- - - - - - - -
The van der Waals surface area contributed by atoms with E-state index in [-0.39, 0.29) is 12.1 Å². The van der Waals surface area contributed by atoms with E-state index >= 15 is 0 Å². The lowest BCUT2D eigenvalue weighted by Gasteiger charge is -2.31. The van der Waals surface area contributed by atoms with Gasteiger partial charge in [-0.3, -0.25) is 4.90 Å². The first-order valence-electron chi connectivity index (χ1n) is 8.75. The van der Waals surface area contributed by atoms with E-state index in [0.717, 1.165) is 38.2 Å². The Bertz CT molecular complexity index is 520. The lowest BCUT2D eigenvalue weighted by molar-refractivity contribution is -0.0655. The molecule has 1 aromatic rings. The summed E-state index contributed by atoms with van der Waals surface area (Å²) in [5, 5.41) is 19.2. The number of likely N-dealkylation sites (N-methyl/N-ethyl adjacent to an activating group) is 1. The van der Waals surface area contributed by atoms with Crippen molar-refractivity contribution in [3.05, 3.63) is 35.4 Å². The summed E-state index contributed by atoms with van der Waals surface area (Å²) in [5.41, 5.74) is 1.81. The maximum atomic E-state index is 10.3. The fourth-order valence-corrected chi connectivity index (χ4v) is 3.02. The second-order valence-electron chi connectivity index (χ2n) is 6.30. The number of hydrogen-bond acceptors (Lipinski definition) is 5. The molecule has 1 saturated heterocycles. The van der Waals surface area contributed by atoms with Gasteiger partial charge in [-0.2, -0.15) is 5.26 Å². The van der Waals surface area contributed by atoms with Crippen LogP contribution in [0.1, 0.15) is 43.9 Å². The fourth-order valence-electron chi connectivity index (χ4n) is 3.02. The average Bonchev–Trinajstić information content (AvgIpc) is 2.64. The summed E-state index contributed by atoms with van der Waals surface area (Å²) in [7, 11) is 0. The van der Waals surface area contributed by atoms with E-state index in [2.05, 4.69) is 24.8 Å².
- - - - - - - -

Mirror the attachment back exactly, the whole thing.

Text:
The van der Waals surface area contributed by atoms with E-state index in [-0.39, 0.29) is 12.1 Å². The van der Waals surface area contributed by atoms with E-state index >= 15 is 0 Å². The lowest BCUT2D eigenvalue weighted by Gasteiger charge is -2.31. The van der Waals surface area contributed by atoms with Gasteiger partial charge in [-0.3, -0.25) is 4.90 Å². The first-order valence-electron chi connectivity index (χ1n) is 8.75. The van der Waals surface area contributed by atoms with E-state index in [0.717, 1.165) is 38.2 Å². The Bertz CT molecular complexity index is 520. The lowest BCUT2D eigenvalue weighted by molar-refractivity contribution is -0.0655. The molecule has 1 aromatic rings. The summed E-state index contributed by atoms with van der Waals surface area (Å²) in [5, 5.41) is 19.2. The number of likely N-dealkylation sites (N-methyl/N-ethyl adjacent to an activating group) is 1. The van der Waals surface area contributed by atoms with Crippen molar-refractivity contribution in [3.05, 3.63) is 35.4 Å². The summed E-state index contributed by atoms with van der Waals surface area (Å²) in [5.41, 5.74) is 1.81. The maximum atomic E-state index is 10.3. The fourth-order valence-corrected chi connectivity index (χ4v) is 3.02. The second-order valence-electron chi connectivity index (χ2n) is 6.30. The number of hydrogen-bond acceptors (Lipinski definition) is 5. The molecule has 1 saturated heterocycles. The van der Waals surface area contributed by atoms with Gasteiger partial charge in [-0.2, -0.15) is 5.26 Å². The van der Waals surface area contributed by atoms with Crippen LogP contribution in [0.1, 0.15) is 43.9 Å². The fourth-order valence-electron chi connectivity index (χ4n) is 3.02. The average Bonchev–Trinajstić information content (AvgIpc) is 2.64. The summed E-state index contributed by atoms with van der Waals surface area (Å²) in [7, 11) is 0. The van der Waals surface area contributed by atoms with E-state index in [2.05, 4.69) is 24.8 Å².